In this case, we’re not just referring to the lazy bums that don’t do the work, but more appropriately, we are talking about the bums that do not innervate correctly.

The glutes are a common problem area in many runners, and yet, the problem can go unnoticed because it often disguises itself as other pains. No two runners are alike, thus in one runner, problems can start occurring in places like the IT band (iliotibial band), or the hip flexors, or even the plantar fascia, but don’t be surprised if the root cause is higher up in the kinetic chain–a lazy butt!

It is often glute medius that is the culprit, and it often comes from either new runners or runners who have just stepped up their mileage. At a certain level, say 20 miles a week, muscle compensation could mask glute medius’ lack of firing, but once the milage goes to say 70 miles a week, a flaw in the kinetic chain will not go unnoticed and your body will definitely tell you that something is wrong.

It would do little good if the glutes were isolated and exercised for maximum strength gains, if the sequence of firing is incorrect. Rehabbing the glutes alone is rarely the answer.

So how do you get your glutes to fire correctly?A successful rehab program will focus on getting the entire kinetic chain working and coordinated from core to foot. Good form consists of the glutes firing before bigger muscles down the chain activates, like the hamstrings. The biggest benefit is working on the “muscle” between the ears—your brain.
Here are a few tests and simple exercises that will help to seamlessly integrate the neuromuscular firing pattern into your everyday life. TIP: make sure a conscious effort to squeeze the glutes first when performing the exercises, this will train the brain!


Stand straight with head, shoulders, buttocks and heels against a wall. Does that feel unnatural? If so, you’re out of alignment, which can be a red flag.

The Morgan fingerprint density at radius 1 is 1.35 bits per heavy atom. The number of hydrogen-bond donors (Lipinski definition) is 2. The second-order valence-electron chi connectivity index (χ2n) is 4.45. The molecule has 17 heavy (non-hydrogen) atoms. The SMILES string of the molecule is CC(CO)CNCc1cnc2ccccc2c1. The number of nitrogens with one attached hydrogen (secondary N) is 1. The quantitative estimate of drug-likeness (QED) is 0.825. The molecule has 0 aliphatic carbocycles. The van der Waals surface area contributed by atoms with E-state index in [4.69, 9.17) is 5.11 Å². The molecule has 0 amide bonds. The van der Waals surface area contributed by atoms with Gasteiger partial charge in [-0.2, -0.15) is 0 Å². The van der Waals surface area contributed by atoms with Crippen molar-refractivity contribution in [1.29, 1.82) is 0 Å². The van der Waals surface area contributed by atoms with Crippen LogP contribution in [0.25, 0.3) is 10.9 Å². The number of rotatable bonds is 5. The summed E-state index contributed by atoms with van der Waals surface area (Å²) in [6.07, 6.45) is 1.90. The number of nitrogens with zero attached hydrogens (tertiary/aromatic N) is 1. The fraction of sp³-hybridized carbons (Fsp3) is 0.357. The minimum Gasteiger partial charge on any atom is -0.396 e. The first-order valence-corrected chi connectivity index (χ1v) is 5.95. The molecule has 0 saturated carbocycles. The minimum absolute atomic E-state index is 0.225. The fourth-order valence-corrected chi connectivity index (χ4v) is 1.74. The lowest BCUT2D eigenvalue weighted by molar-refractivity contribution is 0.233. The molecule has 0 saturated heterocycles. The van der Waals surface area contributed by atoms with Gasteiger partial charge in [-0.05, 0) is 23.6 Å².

Do your glutes complain when you perform 20 donkey kicks (on hands and knees, kick one leg out, back and up)? If they fatigue, they’re weak. Donkey kicks can be used both to diagnose and to treat weak glutes — build up to 30 per leg.


Lying on your back, bring one knee toward the opposite shoulder, performing most of the movement with the active leg and only using your hands to pull your knee to the farthest range of the stretch. Hold for a moment and return.

Standing on your left leg, reach with your right arm across your body to the floor. Then straighten up and reach diagonally above and behind your head with your right arm. Do 10–20 on each side.

Stand with one foot on the edge of a box and the other swinging free. With an elastic band around both ankles, swing the non-weight-bearing leg forward and back, keeping your hips level and stable.

In push-up position, face down with your body in a straight plank position; raise your right leg, tensing your glutes. Hold for five seconds and return to original position. Do 10–15 per leg.

Inactive glutes are often easily resolved, but if not attended to can lead to consistent problems elsewhere. If you have consistent running problems, don’t hesitate to call your Sheddon Physiotherapist at (905) 849-4576